Certainly no production in recent years has had such an appalling series of mishaps and substitutions as the Colón's 2007 "
The facts concerning substitutions are as follows. The press conference announcing the season told us that the protagonists in the two casts would be: Violetta: Nathalie Manfrino / Maya Dashuk; Alfredo: Darío Schmunck / Enrique Folger. But after the subscription series were sold, both Violettas disappeared; they were replaced by Natalia Ushakova and Karen Vourch; the latter was in turn replaced by María José Siri. Eventually a third Violetta was presented: Victoria Loukianetz. The first Alfredo also vanished; a new name appeared: Raúl Giménez; at the last moment he was allegedly ill, and a young Mexican made his local debut: José Luis Duval. The Germonts were unchanged: Víctor Torres and Omar Carrión; but in the smaller parts there were also many different artists than those originally publicized. All this with no explanation.
But there was another factor: producer Eric Vigié aroused irate reactions in a degree that other objectionable productions haven't provoked in recent years. Was it because "
I didn't like it either but I've seen worse. The problem, apart from accepting or not the transposition, was in the gross lapses of taste: in the First Act the provocative dress of Violetta ; in the Second she receives Germont in underwear and leaves for Paris in a dressing gown, and in her love nest she somehow lets a painter work with two models (a total incongruity); in the Third Act (I hold to the four-act division, not respected in this production) comes the worst: four scantily clad girls "dance" an absurd choreography by Diana Teocharidis and then play the part of bulls to a dwarf toreador! Etc. Imme Moeller is generally a good clothing designer, so I presume she followed Vigié's orders in the silly situations above.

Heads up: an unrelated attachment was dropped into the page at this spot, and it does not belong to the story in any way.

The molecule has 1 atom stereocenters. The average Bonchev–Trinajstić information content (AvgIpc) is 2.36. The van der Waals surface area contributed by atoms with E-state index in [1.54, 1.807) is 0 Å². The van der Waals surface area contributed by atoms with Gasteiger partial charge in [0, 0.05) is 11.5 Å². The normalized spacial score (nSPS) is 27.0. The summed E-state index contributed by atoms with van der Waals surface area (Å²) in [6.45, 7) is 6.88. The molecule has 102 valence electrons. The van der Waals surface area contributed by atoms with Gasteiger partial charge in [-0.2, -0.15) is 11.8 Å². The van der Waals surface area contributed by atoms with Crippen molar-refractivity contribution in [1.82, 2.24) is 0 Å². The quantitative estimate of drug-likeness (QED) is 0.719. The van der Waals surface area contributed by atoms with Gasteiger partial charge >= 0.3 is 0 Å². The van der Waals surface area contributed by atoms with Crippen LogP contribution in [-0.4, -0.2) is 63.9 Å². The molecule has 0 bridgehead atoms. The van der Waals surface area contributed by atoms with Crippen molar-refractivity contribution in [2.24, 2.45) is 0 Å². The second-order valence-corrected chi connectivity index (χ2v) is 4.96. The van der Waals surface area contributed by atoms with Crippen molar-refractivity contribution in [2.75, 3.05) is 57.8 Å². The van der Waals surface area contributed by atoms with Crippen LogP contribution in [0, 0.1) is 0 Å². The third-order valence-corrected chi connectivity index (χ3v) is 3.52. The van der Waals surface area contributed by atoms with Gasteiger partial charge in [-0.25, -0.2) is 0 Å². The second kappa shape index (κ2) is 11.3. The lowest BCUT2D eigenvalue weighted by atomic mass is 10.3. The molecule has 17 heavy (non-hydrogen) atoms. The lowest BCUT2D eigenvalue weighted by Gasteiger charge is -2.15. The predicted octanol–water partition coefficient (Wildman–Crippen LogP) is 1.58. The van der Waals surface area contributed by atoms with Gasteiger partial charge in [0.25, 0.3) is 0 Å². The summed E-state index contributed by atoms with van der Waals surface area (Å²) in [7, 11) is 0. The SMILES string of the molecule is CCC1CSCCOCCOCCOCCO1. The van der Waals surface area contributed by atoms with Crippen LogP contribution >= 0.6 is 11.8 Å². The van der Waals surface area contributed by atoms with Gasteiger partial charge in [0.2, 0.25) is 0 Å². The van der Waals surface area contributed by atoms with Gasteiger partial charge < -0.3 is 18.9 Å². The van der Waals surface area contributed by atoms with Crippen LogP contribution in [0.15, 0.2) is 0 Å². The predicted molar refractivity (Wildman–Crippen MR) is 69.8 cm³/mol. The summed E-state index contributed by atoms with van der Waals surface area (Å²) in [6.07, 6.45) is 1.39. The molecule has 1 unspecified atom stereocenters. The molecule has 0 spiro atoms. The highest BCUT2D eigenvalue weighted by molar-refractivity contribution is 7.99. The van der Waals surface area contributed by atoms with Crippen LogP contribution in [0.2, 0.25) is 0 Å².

A further point: the choice of "
The singers. I went to the third performance scheduled with Ushakova; but after the first and heavily criticized appearance she departed; I got the second cast Violetta, María José Siri. The Uruguayan artist has done the role here before; she is a convincing actress and a thorough professional, but the voice is too incisive and has too much vibrato. I also saw Loukianetz in the part; this petite Ukrainian has had a good career featuring varied roles including Gilda, suggesting some flexibility in the voice; well, she too has problems of incisiveness and the First Act had some harsh moments though she managed well the highest register and the fast runs; but as the opera went on, she found her best voice and produced some moments of strong emotional projection , giving us an expressive Violetta still vocally fresh at the end.
José Luis Duval gave a rather neutral impression; the voice is good and the high notes are there, but the phrasing was boring and the acting, wooden. Enrique Folger was the opposite: an engaging, emotional Alfredo with a faulty technique leading to a fatal break in the "cabaletta". Víctor Torres sang Germont as if in a song recital, his soft-grained voice and phrasing very beautiful but un-Verdian in timbre. Omar Carrión did his aria well but was a cypher as an actor and his voice sounded weak in the low register.
The smaller parts were generally well taken. Mónica Sardi and especially Mariana Carnovali were fine Floras; Leonardo Estévez and Alejandro Meerapfel gave us dramatic accounts of Baron Douphol; both Ariel Cazes and Juan Barrile offered sensitive portraits of Dr. Grenvil. Federico Sanguinetti and Esteban Hildebrand were rather neuter as D'Obigny, Vanesa Mautner was a muted Annina, and there was some strain in Gabriel Renaud as Gaston, less so in Gabriel Centeno.
It seems that in the first performance the string intonation was shaky; by the third and the last the orchestral results were reasonably good, and Guillermo Brizzio, an old pro, knows the style . The Chorus under Salvatore Caputo sang firmly and seemed involved in the hectic action.
Para el Buenos Aires Herald.